Why do you want to build a pond?

Is it for fish, wildlife, aquatic plants or as a focal point?

The site of your pond

Thinking about why you want a pond in your garden will influence the style of your pond and its position within the garden – a wildlife pond will be a more informal shape and further down the garden in a quiet area and a fish pond likely to be a more formal shaped pond, possibly raised up not dug down, and nearer the house.

Pond style:

Choose either an informal or a formal shape of pond to suit the style of your garden and to fit in with the reason you have decided to add this pond to your garden.

Informal pond styles suit wildlife and planted ponds. Formal ponds suit fish ponds or raised ponds.

The combination of water, wildlife and pond plants can make a focal point in your garden. Swimming ponds give a more hands on approach to nature, allowing you to join the wildlife in the water habitat you have created.

Considerations:
1. A raised pond may be safer for children or give an edge for an elderly person to sit on or use whilst working.
Safety of children is paramount when dealing with water and if you wish you can purchase a raised pond cover made in steel that will stop the child having an accident but allow plant growth beneath. See Creative pond covers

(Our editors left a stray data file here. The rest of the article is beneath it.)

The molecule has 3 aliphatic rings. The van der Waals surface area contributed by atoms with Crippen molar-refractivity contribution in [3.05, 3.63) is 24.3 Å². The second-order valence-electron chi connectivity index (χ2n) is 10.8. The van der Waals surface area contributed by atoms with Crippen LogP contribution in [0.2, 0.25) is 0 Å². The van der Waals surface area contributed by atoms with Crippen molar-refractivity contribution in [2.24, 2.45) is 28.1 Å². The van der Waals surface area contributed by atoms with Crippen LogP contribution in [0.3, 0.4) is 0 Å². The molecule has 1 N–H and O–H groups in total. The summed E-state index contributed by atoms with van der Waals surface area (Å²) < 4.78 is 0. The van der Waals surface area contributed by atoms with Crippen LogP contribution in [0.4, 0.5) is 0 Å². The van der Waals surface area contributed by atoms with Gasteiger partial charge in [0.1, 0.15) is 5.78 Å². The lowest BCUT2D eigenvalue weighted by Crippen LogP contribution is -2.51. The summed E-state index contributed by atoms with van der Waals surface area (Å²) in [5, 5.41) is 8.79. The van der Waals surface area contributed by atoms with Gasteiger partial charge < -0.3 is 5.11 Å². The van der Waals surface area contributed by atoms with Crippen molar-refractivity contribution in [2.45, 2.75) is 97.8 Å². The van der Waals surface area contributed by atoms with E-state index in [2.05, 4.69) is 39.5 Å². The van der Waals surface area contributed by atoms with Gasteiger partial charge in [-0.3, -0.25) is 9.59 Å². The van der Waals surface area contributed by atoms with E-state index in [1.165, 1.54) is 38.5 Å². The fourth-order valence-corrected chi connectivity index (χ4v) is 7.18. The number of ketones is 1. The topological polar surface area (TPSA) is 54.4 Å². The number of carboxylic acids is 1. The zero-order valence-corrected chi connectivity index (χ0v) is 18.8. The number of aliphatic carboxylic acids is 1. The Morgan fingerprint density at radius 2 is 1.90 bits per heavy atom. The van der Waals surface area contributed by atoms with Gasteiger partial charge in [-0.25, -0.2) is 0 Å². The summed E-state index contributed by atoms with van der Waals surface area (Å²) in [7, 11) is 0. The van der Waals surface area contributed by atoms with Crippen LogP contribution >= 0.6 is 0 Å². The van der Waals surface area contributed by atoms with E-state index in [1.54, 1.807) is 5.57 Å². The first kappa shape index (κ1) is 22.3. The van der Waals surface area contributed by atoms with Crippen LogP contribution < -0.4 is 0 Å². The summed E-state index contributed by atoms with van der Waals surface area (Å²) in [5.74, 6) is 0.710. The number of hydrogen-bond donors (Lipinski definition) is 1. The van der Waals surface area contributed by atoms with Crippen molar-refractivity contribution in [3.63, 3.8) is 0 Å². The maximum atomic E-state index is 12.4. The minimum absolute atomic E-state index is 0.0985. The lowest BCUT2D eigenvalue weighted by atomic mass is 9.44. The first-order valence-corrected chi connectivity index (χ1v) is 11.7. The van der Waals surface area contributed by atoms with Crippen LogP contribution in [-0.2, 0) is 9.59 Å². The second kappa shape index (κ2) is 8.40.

2. Electricity – for pumps, filters, waterfalls or fountains. The supply will need to be planned in if you want these features and fitted by a registered electrician.

3. The position of underground services – sewers, pipes, cables should be found and avoided!

4. The pond should not be in a part of the garden in the shade from trees.
Choose a spot with about 6 hours sunshine a day if you want waterlilies and Iris to flower but a pond in part shade from a building can have advantages as the water will remain cooler and the pond will be less likely to have algae bloom.

The shaded pond can be planted with foliage interest plants – structural shaped foliage and seed heads as these plants enjoy these positions. Avoid shade from overhanging trees to avoid leaf fall into the water.

5. Check whether your site is level – the finished pond will have a water level that finds a level which may not be apparent to the naked eye. If possible surround it on one or more sides by planting from a moist habitat/bog garden or flower bed to give a visual backdrop to the water. A rockery or sloping cobble beach may help on a sloping site or 2 smaller ponds linked together by a stream.

6. Try and include a seat or sitting area near the pond as this is often a favourite place to sit and watch either the wildlife visitors to the water or the fish.

A patio container pond needs the same thought process – it too can be a focal point in the garden or placed in a secluded quiet corner near a seating area –  more detail is available on the container ponds page.